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  • Author: Michael D. Swaine, Jessica J. Lee, Rachel Esplin Odell
  • Publication Date: 01-2021
  • Content Type: Research Paper
  • Institution: Quincy Institute for Responsible Statecraft
  • Abstract: The world faces twin crises — a global pandemic and rising climate chaos — even as an epochal change in the balance of power unfolds in East Asia. In response to these trends, the United States has doubled down on efforts to contain a rising China and maintain its eroding military dominance in the region. Simultaneously, it has neglected economic engagement and diplomatic cooperation with East Asian nations, thereby undermining its ability to manage the Covid–19 pandemic and the climate change challenge. This failed approach is directly harming the interests of the American people.
  • Topic: International Relations, Foreign Policy, Diplomacy, Regional Cooperation, Military Strategy, International Order
  • Political Geography: United States, East Asia
  • Author: Trita Parsi
  • Publication Date: 01-2021
  • Content Type: Policy Brief
  • Institution: Quincy Institute for Responsible Statecraft
  • Abstract: • Abandon dominance. For many of the United States’ security partners, even a dysfunctional Pax Americana is preferable to the compromises that a security architecture would inevitably entail. The preconditions for creating a successful security architecture can emerge only if the United States begins a military withdrawal from the Persian Gulf and credibly signals it no longer seeks to sustain hegemony. • Encourage regional dialogue, but let the region lead. The incoming Biden administration’s hint that it will seek an inclusive security dialogue in the Persian Gulf is a welcome first step toward shifting the burden of security to the regional states themselves. For such an effort to be successful, the United States should play a supporting role while urging regional states to take the lead. • Include other major powers. The regional dialogue should include the permanent members of the United Nations Security Council and major Asian powers with a strong interest in stability in the Persian Gulf. Including them can help dilute Washington’s and Beijing’s roles while protecting the region from inter–Asian rivalries in the future.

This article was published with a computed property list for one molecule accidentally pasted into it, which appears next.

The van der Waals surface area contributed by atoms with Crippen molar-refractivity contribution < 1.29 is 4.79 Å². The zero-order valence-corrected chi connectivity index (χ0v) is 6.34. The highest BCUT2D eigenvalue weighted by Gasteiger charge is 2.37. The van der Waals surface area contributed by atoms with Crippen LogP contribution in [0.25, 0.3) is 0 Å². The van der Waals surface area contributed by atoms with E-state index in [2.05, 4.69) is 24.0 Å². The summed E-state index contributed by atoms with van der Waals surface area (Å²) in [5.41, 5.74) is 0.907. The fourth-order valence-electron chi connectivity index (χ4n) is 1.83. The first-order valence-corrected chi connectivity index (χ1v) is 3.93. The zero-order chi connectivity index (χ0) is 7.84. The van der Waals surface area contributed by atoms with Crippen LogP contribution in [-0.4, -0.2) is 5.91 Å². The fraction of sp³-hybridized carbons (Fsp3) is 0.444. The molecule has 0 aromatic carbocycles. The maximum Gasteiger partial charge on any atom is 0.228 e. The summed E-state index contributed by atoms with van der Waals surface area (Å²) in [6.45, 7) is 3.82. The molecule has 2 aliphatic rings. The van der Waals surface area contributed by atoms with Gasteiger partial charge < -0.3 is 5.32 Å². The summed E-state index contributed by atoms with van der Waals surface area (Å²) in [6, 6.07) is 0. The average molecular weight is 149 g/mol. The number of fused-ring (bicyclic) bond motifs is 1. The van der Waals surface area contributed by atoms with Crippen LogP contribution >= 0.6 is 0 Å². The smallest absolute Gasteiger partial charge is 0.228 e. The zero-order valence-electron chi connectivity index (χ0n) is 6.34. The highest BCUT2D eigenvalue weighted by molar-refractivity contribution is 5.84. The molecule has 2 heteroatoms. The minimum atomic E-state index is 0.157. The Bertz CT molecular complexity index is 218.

• Topic: Foreign Policy, National Security, United Nations, Military Strategy, Hegemony, Military Affairs, Grand Strategy
  • Political Geography: United States, Iran, Persian Gulf
  • Author: Joshua R. Itzkowitz Shifrinson
  • Publication Date: 01-2021
  • Content Type: Policy Brief
  • Institution: Quincy Institute for Responsible Statecraft
  • Abstract: Despite the Biden administration’s push to revitalize U.S. alliances, U.S. relations with NATO are due for a reset. The United States should incentivize European members of NATO to take on additional responsibilities for their defense. Encouraging the European allies to take initiative will help the United States focus on its other domestic and international priorities and may facilitate improving relations with Russia. This approach will also prove attractive to European states concerned about the future direction of U.S. foreign policy. Recalibrating the U.S. role in Europe would conform with the United States’ post–World War II efforts to stabilize European security — and stand as the fruit of Washington’s success in this regard.
  • Topic: Foreign Policy, NATO, International Security, Military Strategy, Military Affairs, Alliance
  • Political Geography: United States, Europe, Global Focus
  • Author: Sarang Shidore
  • Publication Date: 03-2021
  • Content Type: Policy Brief
  • Institution: Quincy Institute for Responsible Statecraft